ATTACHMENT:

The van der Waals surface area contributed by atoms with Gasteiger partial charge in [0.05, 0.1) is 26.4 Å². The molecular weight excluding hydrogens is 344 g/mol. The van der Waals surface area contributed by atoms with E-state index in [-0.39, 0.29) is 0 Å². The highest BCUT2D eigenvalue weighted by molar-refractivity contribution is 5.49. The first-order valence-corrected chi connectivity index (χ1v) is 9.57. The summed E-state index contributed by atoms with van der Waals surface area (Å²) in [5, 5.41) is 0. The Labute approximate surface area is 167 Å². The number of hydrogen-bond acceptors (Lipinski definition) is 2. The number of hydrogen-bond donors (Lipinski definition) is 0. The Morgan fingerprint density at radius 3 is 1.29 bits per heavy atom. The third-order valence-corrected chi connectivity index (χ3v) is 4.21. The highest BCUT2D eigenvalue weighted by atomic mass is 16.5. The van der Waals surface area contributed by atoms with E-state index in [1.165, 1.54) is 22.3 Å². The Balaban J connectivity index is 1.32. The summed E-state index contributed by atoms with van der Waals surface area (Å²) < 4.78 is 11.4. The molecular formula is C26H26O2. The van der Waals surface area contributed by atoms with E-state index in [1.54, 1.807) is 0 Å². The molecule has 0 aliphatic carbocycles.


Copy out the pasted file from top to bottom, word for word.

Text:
The van der Waals surface area contributed by atoms with Gasteiger partial charge in [0.05, 0.1) is 26.4 Å². The molecular weight excluding hydrogens is 344 g/mol. The van der Waals surface area contributed by atoms with E-state index in [-0.39, 0.29) is 0 Å². The highest BCUT2D eigenvalue weighted by molar-refractivity contribution is 5.49. The first-order valence-corrected chi connectivity index (χ1v) is 9.57. The summed E-state index contributed by atoms with van der Waals surface area (Å²) in [5, 5.41) is 0. The Labute approximate surface area is 167 Å². The number of hydrogen-bond acceptors (Lipinski definition) is 2. The number of hydrogen-bond donors (Lipinski definition) is 0. The Morgan fingerprint density at radius 3 is 1.29 bits per heavy atom. The third-order valence-corrected chi connectivity index (χ3v) is 4.21. The highest BCUT2D eigenvalue weighted by atomic mass is 16.5. The van der Waals surface area contributed by atoms with E-state index in [1.165, 1.54) is 22.3 Å². The Balaban J connectivity index is 1.32. The summed E-state index contributed by atoms with van der Waals surface area (Å²) < 4.78 is 11.4. The molecular formula is C26H26O2. The van der Waals surface area contributed by atoms with E-state index in [1.54, 1.807) is 0 Å². The molecule has 0 aliphatic carbocycles.